Main Street, Merrimac House on left , St. James (Presbyterian) Church in the background, c 1910

Main Street, Merrimac House on left , St. James (Presbyterian) Church in the background, c 1910. Photography: Notman Studios. Courtesy of Nova Scotia Archives, Accession No. 1983-310 number 68408/Negative: N-4820.

B13 - Main Street, Merrimac House on left , St. James  (Presbyterian) Church in the background, c 1910

The Notman Studio photographs in the Nova Scotia Archives cover the period ca. 1869 to ca. 1920, and include photo portraits, Halifax streets, buildings and general views, and similar landscapes from several other Nova Scotia communities, including this one of Antigonish.

A search of the Notman archive generated this photo of Main Street, which was one of three photos on one piece of paper. The other photos were of an unidentified man and another view of Main Street.

Notman Studio, Halifax opened in 1869, the fourth branch studio of the photographic firm established by William Notman at Montreal in 1856. Oliver M. Hill, trained in the studio, became manager in 1876. In 1885 Notman bought out The Halifax Photographic Company, also known as Millman and Ray, from W.H. Webb who had purchased it in 1880. Hill purchased Notman Studio, Halifax from Notman’s heirs after the latter’s death in 1891 and operated it until his own death in 1923. Hill left instructions in his will that the studio be sold. His daughter Amy (Isabella Amelia), a partner in the studio since 1912, continued to manage it for two years after his death. His daughter (Olive) Muriel then managed it for about a year until it closed in 1925 or 1926.

Notman’s autobiography offers insights into the relational art of photography when photography was in its infancy.

In the late 1860s Notman published a booklet called Photography: things you ought to know.Designed as a handout to customers, it is full of advice on what to do in order to help the photographer make a good portrait. He talks about making an appointment, feeling at ease at the moment of posing, assuming a natural expression, and so on. Particularly helpful is the advice on what to wear.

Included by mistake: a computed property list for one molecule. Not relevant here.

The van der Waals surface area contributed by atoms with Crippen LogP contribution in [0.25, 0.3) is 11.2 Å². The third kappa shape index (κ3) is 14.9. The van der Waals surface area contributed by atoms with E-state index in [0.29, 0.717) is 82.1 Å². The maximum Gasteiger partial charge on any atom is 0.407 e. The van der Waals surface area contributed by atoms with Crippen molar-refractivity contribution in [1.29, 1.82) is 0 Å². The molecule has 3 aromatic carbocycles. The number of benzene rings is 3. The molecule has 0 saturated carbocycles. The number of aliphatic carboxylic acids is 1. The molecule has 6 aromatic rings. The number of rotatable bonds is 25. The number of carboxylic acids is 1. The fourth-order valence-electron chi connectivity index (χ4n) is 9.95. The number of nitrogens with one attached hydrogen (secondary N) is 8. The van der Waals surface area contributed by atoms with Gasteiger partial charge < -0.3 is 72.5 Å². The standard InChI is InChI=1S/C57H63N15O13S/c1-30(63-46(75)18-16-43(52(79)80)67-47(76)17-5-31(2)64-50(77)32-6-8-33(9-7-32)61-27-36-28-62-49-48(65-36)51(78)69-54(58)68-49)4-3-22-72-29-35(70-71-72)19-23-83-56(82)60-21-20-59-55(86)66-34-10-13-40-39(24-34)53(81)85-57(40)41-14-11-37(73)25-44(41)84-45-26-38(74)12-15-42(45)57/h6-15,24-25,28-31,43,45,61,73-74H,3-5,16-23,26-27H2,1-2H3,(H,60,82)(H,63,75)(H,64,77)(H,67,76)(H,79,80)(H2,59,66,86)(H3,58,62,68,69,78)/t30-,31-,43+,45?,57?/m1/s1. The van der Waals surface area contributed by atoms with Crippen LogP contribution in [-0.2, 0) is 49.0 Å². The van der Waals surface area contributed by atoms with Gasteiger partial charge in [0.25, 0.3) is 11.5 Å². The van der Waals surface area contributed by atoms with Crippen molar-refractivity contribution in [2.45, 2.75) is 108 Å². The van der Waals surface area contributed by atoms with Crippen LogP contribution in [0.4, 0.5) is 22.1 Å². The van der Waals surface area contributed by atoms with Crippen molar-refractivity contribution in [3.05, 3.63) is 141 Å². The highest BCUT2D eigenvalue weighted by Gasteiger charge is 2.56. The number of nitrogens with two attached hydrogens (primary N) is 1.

The restriction on certain colours, particularly in wide areas such as women’s dresses, was necessary because of the limitations of the slow emulsions of the time. Light colours would become overexposed on the negative and therefore difficult or impossible to print. Red, on the other hand, would come out much darker than its true colour because the emulsion was insensitive to red. Thus in the finished print a red uniform might look black and freckles might be unnaturally pronounced. To tone down a ruddy complexion Notman offered a makeup service. “The temporary use of some white powder for a red countenance, or of some cosmetic to darken light eyebrows, moustache, or beard will be found useful. These will be supplied if asked for and assistance given to apply them if necessary.”2 One of Notman’s staff was available to assist the female patrons with hair styling and change of costume. Presumably she doubled as a makeup artist as well.

The Merrimac Hotel, formerly Cunningham’s Hotel, was one of several establishments on Main Street, which provided accommodation for travellers and lodgers. The Merrimac Hotel had 25 rooms. Rufus Hale served as hotel keeper at the Merrimac, when he moved to Antigonish in 1885 (he has originally come to Nova Scotia from Newport, Massachusetts during Guysborough’s gold boom of 1880). At the turn of the century, Hale promised guests a telephone, hot and cold baths, electric lights, “commodious sample rooms,” and “good stabling.” (Stanley-Blackwell & MacLean, 2004, p. 73).

The Merrimac Hotel provided both lodging and venue for travelling salesmen. A man’s photo accompanied this ad in The Casket, October 3, 1918, p. 5:

I shall make a full week’s visit to the Merrimac House.

To everyone that is suffering for the want of correct glasses, have your eyes measured by the Rand Special System.

Charles A. Rand, Optical Expert, Robinson Block, St. John, N.B.

The Casket, March 25, 1897, p. 8 reported on a fire in the ell of the Merrimac House. Fire-fighting in the 19th century took this form:

The alarm, which was sounded at 12 o’clock was soon responded to by the firemen, who could hear it, and two streams of water were placed on the flames, which had the effect of confining the fire to the rear wing and soon subduing it. The fire is said to have originated in the boy’s room by the upsetting of a lamp. This, however the boy denies. … The building is owned by Mr. F. Cunningham and is insured in the Norwich Union of England for $2.00. … The fire bell should be removed from its present location to a more elevated one or an additional bell procured. In several portions of the Town a fire alarm at night is never heard.

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